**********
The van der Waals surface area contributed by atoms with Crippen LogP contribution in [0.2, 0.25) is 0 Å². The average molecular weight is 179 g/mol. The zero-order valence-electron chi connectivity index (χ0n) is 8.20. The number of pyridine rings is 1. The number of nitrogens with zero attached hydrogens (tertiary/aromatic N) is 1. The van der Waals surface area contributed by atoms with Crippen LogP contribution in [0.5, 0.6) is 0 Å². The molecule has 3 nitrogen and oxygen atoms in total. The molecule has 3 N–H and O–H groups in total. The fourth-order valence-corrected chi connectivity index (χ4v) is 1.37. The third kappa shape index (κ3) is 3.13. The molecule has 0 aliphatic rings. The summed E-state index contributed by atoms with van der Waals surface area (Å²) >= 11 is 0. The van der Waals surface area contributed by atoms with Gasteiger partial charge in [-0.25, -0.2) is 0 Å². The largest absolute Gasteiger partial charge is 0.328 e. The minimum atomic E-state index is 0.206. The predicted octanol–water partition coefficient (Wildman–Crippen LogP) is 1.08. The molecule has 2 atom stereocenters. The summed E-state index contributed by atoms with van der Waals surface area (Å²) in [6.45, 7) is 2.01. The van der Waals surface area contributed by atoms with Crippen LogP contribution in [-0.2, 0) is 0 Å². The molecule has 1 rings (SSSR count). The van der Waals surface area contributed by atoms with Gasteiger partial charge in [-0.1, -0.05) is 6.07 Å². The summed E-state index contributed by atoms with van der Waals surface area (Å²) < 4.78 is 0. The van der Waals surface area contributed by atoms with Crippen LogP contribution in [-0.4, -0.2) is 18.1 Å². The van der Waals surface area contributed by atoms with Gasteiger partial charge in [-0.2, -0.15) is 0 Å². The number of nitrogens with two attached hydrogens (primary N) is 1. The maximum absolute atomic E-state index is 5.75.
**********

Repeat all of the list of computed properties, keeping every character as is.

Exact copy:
The van der Waals surface area contributed by atoms with Crippen LogP contribution in [0.2, 0.25) is 0 Å². The average molecular weight is 179 g/mol. The zero-order valence-electron chi connectivity index (χ0n) is 8.20. The number of pyridine rings is 1. The number of nitrogens with zero attached hydrogens (tertiary/aromatic N) is 1. The van der Waals surface area contributed by atoms with Crippen LogP contribution in [0.5, 0.6) is 0 Å². The molecule has 3 nitrogen and oxygen atoms in total. The molecule has 3 N–H and O–H groups in total. The fourth-order valence-corrected chi connectivity index (χ4v) is 1.37. The third kappa shape index (κ3) is 3.13. The molecule has 0 aliphatic rings. The summed E-state index contributed by atoms with van der Waals surface area (Å²) >= 11 is 0. The van der Waals surface area contributed by atoms with Gasteiger partial charge in [-0.25, -0.2) is 0 Å². The largest absolute Gasteiger partial charge is 0.328 e. The minimum atomic E-state index is 0.206. The predicted octanol–water partition coefficient (Wildman–Crippen LogP) is 1.08. The molecule has 2 atom stereocenters. The summed E-state index contributed by atoms with van der Waals surface area (Å²) in [6.45, 7) is 2.01. The van der Waals surface area contributed by atoms with Crippen LogP contribution in [-0.2, 0) is 0 Å². The molecule has 1 rings (SSSR count). The van der Waals surface area contributed by atoms with Gasteiger partial charge in [-0.1, -0.05) is 6.07 Å². The summed E-state index contributed by atoms with van der Waals surface area (Å²) < 4.78 is 0. The van der Waals surface area contributed by atoms with Crippen LogP contribution in [-0.4, -0.2) is 18.1 Å². The van der Waals surface area contributed by atoms with Gasteiger partial charge in [-0.2, -0.15) is 0 Å². The number of nitrogens with two attached hydrogens (primary N) is 1. The maximum absolute atomic E-state index is 5.75.